Anti-smoking groups look to drug giants for fundingCanWest News service
Monday, January 22, 2007
OTTAWA - The Canadian Cancer Society is about to publish an update to its guide that helps smokers who want to quit.
It cost $75,000 to redevelop the popular book One Step at a Time, but the national charity didn't have to worry about the price. That's because it asked Pfizer Canada, the country's largest maker of nicotine replacement therapy products, to pay the cost.
Pharmaceutical giants are some of the top financial contributors to groups such as the Lung Association, Canadian Cancer Society, the Centre for Addiction and Mental Health in Toronto, and other groups.
However, anti-smoking charities, non-profit groups and other organizations rarely trumpet those relationships or the fact they receive large donations, research grants and sponsorships from the makers of drugs they often promote.
"When it comes to characterizing a disease or talking about a treatment, many times it sounds like they're speaking with the voice of their funder," said Alan Cassels, a drug-policy researcher at the University of Victoria.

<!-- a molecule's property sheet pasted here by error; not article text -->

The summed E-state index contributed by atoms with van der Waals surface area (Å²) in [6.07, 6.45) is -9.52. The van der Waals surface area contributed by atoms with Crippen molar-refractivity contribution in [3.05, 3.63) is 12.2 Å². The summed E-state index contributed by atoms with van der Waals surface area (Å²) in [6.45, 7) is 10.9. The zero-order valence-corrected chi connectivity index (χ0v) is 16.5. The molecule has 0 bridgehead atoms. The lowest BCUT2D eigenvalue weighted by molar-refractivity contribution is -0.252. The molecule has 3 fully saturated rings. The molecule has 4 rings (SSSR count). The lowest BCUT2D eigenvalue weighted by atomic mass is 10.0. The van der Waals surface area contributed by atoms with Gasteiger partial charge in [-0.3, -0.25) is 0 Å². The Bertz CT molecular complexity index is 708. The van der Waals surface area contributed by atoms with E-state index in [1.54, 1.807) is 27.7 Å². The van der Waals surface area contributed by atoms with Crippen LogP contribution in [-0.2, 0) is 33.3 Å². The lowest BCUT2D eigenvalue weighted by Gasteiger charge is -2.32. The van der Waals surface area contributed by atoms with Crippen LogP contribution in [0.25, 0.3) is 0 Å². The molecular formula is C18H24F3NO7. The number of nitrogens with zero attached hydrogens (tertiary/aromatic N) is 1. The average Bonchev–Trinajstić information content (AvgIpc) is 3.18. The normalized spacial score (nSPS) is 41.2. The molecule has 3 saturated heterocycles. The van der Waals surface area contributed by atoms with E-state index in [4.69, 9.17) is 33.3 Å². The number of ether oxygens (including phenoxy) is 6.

Charities say financial contributions from pharmaceutical companies are accepted only with a strict "no-strings attached" policy. With limited disclosure and unclear rules, however, it's difficult for consumers to know how drug companies are involved with such groups and what influence they may have.
For Dr. Jerome Kassirer, professor at the Tufts University School of Medicine and editor-in-chief emeritus of the New England Journal of Medicine, the issue is simple: consumers have no way of knowing whether they are listening to a sales pitch from a drug company that's disguised as advice from a charity.
"Would the pharmaceutical companies spend billions of dollars a year if they didn't think it was valuable? Of course not," he said.
© The Edmonton Journal 2007
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Why would any lawmaker continue to listen to any of these pro-smoking ban groups, now that it has been revealed that their agenda is financed by pharmaceutical nicotine interests. Smoking bans are merely a surreptitious pharmaceutical marketing plan.